The methodologies adopted in the lessons visited were varied and at all times suited to the abilities, needs and interests of the students. The aim of each lesson was clarified at the outset. In most instances this included a quick recapitulation of the work done previously. In the case of a first-year lesson, in which students were being introduced to the marking out of a housing joint, this was carefully placed in context through skilled questioning and discussion before the marking out was demonstrated by the teacher. Each of the lessons visited was well structured. Practical demonstrations of appropriate length were presented at suitable intervals to allow students to complete their work while being suitably challenged. Due emphasis was placed on the traditional approaches to the marking out and working of wood, leading students to a high level of appreciation and skills development. The lessons were correctly paced.
The range of teaching strategies observed included student demonstration, which was very effectively used to revise the removal of waste from a trench in a first-year class. The revision of sawing with the grain in a second-year lesson was similarly enriched by the involvement of students. Small-group work and pair work were employed very effectively in a fifth-year CS lesson, in the course of which students were provided with commendable opportunities to consider the broad issues of housing development in the countryside. This lesson, dealing with windows, began with a consideration of their functional requirements and developed very effectively to integrate consideration of the aesthetics of fenestration, the environmental aspects of double glazing and liaison with the planning authority. The use of a plenary session was particularly effective in the case of this lesson when groups of students displayed their drawn solutions to a situation where roof windows were to be added to a single-storey rural house. These solutions had been completed in the course of the lesson on partially completed drawings prepared and printed in advance by the teacher.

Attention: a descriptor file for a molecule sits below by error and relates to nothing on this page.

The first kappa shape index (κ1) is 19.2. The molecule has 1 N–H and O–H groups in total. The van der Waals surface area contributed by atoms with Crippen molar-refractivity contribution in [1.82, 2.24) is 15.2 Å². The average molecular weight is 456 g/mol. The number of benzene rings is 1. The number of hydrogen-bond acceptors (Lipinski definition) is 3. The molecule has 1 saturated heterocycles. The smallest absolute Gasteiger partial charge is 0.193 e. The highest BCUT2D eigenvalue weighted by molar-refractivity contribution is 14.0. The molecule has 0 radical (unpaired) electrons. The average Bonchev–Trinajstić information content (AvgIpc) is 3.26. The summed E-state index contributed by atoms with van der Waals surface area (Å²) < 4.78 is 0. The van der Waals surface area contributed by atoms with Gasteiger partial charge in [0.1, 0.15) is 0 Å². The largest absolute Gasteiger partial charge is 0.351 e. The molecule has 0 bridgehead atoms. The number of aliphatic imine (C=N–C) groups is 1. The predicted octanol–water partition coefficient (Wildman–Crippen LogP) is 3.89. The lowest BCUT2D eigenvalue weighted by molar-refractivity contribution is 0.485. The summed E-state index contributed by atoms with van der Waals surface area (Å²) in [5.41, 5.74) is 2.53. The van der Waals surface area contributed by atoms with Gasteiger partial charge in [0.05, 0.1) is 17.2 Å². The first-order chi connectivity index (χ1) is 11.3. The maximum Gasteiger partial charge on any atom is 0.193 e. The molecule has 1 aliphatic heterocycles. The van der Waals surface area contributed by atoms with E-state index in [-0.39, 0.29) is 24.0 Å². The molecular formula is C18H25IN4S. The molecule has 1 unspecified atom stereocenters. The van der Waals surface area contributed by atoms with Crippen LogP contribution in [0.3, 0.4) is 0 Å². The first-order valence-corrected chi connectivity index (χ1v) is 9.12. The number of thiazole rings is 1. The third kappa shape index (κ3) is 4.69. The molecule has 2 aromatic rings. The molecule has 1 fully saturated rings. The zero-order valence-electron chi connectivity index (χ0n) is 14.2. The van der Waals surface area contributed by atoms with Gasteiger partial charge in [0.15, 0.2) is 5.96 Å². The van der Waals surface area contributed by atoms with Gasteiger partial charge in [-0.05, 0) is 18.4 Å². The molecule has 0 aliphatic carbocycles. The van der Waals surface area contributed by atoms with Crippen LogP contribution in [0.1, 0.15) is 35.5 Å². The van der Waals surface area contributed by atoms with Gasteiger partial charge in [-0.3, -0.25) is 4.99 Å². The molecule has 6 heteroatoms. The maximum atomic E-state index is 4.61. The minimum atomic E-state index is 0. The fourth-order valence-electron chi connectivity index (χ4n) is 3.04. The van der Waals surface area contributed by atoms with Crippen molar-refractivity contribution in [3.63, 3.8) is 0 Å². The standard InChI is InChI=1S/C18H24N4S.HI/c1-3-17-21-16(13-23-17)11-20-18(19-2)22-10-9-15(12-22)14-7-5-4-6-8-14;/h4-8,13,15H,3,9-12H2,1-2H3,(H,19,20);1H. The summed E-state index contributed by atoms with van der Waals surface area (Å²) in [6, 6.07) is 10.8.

At the end of a first-year practical lesson, in which students worked on their own designs for a toy truck making use of built-up wooden sections, time was taken to reflect on the progress made in the course of the lesson and to discuss the next stage of the realisation. In this lesson, as in others observed in the course of the inspection, the teacher used skilled and varied questioning techniques to increase the students’ involvement and to move the lesson forward. It is commended that in several of those lessons observed which were predominantly practical in their focus, opportunities were created to deal with elements of theory, in particular tool construction, adjustment and usage. This integration of the practical and theoretical elements of the syllabus is consistent with best practice. The lessons observed were marked by the variety and effectiveness of the teaching strategies adopted. The use of group work, student research and peer presentation is commended and the subject teaching team is urged to consider how best to further increase the use of such strategies.
Each of the lessons observed took place in a pleasant, secure and affirming atmosphere. Students were at their ease. While there was a consistent focus on the work being undertaken, the discipline which supported this level of student application was freely accepted and was an intrinsic element of the atmosphere of the lessons. The work of the lessons visited provided students with a suitable level of challenge.